Metformin Decouples Phospholipid Metabolism in Breast Cancer Cells.
Smith TAD., Phyu SM.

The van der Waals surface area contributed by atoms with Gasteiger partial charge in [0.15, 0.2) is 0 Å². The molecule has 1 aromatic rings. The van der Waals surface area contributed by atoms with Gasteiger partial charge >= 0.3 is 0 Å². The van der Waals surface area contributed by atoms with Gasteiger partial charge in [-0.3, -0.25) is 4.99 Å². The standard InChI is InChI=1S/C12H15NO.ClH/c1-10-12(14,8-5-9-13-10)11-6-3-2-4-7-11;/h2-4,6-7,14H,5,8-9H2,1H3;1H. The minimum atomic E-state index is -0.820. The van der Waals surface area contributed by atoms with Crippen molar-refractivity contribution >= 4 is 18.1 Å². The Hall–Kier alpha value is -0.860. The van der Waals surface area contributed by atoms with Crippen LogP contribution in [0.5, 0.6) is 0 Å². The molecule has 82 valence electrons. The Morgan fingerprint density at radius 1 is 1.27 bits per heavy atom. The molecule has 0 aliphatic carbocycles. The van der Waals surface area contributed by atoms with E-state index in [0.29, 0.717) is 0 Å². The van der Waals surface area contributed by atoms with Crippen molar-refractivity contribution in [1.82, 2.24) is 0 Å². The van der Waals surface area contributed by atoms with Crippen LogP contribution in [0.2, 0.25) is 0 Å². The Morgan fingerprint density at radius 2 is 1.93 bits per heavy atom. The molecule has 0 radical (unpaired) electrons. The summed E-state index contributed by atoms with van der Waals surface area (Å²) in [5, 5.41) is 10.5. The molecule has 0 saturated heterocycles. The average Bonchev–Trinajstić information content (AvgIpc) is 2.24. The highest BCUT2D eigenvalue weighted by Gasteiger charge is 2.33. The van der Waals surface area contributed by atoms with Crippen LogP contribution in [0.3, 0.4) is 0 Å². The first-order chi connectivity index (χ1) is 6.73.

INTRODUCTION: The antidiabetic drug metformin, currently undergoing trials for cancer treatment, modulates lipid and glucose metabolism both crucial in phospholipid synthesis. Here the effect of treatment of breast tumour cells with metformin on phosphatidylcholine (PtdCho) metabolism which plays a key role in membrane synthesis and intracellular signalling has been examined. METHODS: MDA-MB-468, BT474 and SKBr3 breast cancer cell lines were treated with metformin and [3H-methyl]choline and [14C(U)]glucose incorporation and lipid accumulation determined in the presence and absence of lipase inhibitors. Activities of choline kinase (CK), CTP:phosphocholine cytidylyl transferase (CCT) and PtdCho-phospholipase C (PLC) were also measured. [3H] Radiolabelled metabolites were determined using thin layer chromatography. RESULTS: Metformin-treated cells exhibited decreased formation of [3H]phosphocholine but increased accumulation of [3H]choline by PtdCho. CK and PLC activities were decreased and CCT activity increased by metformin-treatment. [14C] incorporation into fatty acids was decreased and into glycerol was increased in breast cancer cells treated with metformin incubated with [14C(U)]glucose. CONCLUSION: This is the first study to show that treatment of breast cancer cells with metformin induces profound changes in phospholipid metabolism.